Yeah, ok, it’s been 8 months since I last wrote a blog. I have grand plans of relaunching this thing ya’ll. But, this came to mind and I thought to write about it.
I’ve said before that one of the biggest lies in the world is that kids are resilient, that they’ll just bounce back. It’s worth repeating. Children are sponges. They absorb it all.
From the outside, you can’t readily see the things that are bothering them. They find all of the nooks and all of the crannies and place their doubts, fears, worries and inner demons carefully out of sight.
Once in a while you’ll get a glimpse. A this will happen or a that will occur. They’ll allow a peek into these spaces. It’s one of the saddest things imaginable. You feel powerless. In the midst of a thousand happy things, you’re at the whim of intangibles tucked away in nooks and crannies.
But sometimes, something cuts through. They score a goal at soccer. A friend invites them to their house. They learn to multiply a fraction. Okay, that hasn’t happened yet. This week it was a song.
Andrew Peterson is one of my favorite artists. A few weeks ago, a familiar song hit me with new meaning.
You got all that emotion that’s heaving like an ocean
And you’re drowning in a deep, dark well
Those lines smacked me in the head. This is my child. This is his reality. It’s as if this is written directly to him (we have all boys).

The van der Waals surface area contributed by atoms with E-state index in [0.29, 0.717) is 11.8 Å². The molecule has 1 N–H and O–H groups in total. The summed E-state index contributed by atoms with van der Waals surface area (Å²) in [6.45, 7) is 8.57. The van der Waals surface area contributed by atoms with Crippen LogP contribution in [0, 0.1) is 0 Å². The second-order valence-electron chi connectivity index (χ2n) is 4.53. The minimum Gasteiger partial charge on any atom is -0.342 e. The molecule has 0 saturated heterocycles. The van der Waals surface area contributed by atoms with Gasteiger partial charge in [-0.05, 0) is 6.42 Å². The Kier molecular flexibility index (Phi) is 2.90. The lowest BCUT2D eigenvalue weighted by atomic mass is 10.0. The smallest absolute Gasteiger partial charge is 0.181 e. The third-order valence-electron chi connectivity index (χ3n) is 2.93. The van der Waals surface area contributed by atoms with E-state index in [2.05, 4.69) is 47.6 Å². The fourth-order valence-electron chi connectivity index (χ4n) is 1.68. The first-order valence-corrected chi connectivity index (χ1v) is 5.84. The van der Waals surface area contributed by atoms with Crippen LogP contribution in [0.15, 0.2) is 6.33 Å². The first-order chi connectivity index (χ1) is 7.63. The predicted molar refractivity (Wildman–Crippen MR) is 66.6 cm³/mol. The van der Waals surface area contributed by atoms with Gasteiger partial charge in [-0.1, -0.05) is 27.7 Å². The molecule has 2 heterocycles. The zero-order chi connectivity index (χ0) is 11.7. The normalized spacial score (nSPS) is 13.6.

When the voices in your mind are anything but kind
I wasn’t there for the first few years of his life, I know it was horrible. Probably way worse than we could imagine. Young children only know the experiences around them. Those times have spoken darkness into his life for years — doubt, disbelief and denial.
Trust me, it doesn’t disappear when your child finds safety. That’s when the real clean up begins. The only thing that works is love. Love wrapped in faith, love wrapped in therapy, love wrapped in discipline and even medicine. Love comes in many forms.
I love you just the way that you are
I love the way He made your precious heart
This lines helped him open up a bit to my wife. He shared things tucked in those nooks and crannies. If only for a moment, he let her see inside. The facade, the one he’s carefully crafted for years, came off for just a moment.
Foster care is messy. Adoption is intense. Cleaning up the mess that others create in our children is not pretty. But, seeing a glimpse of what’s possible is everything. This week, we caught a glimpse. And it was glorious.
Oh, the song. It’s “Be Kind to Yourself.”